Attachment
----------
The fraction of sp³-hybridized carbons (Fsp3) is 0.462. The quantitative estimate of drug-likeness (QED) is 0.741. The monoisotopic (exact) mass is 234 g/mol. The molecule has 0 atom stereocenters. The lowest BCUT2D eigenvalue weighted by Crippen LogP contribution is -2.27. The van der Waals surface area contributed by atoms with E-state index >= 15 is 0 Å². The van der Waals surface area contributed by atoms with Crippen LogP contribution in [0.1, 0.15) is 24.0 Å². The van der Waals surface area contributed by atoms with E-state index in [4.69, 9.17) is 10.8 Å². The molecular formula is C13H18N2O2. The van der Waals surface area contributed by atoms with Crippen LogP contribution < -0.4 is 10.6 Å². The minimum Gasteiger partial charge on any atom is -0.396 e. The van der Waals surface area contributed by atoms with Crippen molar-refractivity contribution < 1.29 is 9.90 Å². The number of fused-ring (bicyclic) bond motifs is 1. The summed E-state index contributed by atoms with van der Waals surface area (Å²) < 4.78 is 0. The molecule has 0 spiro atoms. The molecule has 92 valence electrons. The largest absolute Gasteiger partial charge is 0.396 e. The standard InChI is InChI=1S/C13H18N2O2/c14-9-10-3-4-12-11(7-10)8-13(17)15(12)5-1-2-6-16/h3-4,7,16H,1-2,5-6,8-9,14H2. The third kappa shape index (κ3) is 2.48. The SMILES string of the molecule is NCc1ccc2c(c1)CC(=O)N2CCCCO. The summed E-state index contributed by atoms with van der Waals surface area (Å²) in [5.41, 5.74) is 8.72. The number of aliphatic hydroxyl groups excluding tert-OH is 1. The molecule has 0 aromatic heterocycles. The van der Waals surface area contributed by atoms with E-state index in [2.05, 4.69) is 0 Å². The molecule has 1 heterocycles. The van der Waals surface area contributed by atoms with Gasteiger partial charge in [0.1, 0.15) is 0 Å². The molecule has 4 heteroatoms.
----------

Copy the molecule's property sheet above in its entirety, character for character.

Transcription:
The fraction of sp³-hybridized carbons (Fsp3) is 0.462. The quantitative estimate of drug-likeness (QED) is 0.741. The monoisotopic (exact) mass is 234 g/mol. The molecule has 0 atom stereocenters. The lowest BCUT2D eigenvalue weighted by Crippen LogP contribution is -2.27. The van der Waals surface area contributed by atoms with E-state index >= 15 is 0 Å². The van der Waals surface area contributed by atoms with Crippen LogP contribution in [0.1, 0.15) is 24.0 Å². The van der Waals surface area contributed by atoms with E-state index in [4.69, 9.17) is 10.8 Å². The molecular formula is C13H18N2O2. The van der Waals surface area contributed by atoms with Crippen LogP contribution < -0.4 is 10.6 Å². The minimum Gasteiger partial charge on any atom is -0.396 e. The van der Waals surface area contributed by atoms with Crippen molar-refractivity contribution < 1.29 is 9.90 Å². The number of fused-ring (bicyclic) bond motifs is 1. The summed E-state index contributed by atoms with van der Waals surface area (Å²) < 4.78 is 0. The molecule has 0 spiro atoms. The molecule has 92 valence electrons. The largest absolute Gasteiger partial charge is 0.396 e. The standard InChI is InChI=1S/C13H18N2O2/c14-9-10-3-4-12-11(7-10)8-13(17)15(12)5-1-2-6-16/h3-4,7,16H,1-2,5-6,8-9,14H2. The third kappa shape index (κ3) is 2.48. The SMILES string of the molecule is NCc1ccc2c(c1)CC(=O)N2CCCCO. The summed E-state index contributed by atoms with van der Waals surface area (Å²) in [5.41, 5.74) is 8.72. The number of aliphatic hydroxyl groups excluding tert-OH is 1. The molecule has 0 aromatic heterocycles. The van der Waals surface area contributed by atoms with E-state index in [2.05, 4.69) is 0 Å². The molecule has 1 heterocycles. The van der Waals surface area contributed by atoms with Gasteiger partial charge in [0.1, 0.15) is 0 Å². The molecule has 4 heteroatoms.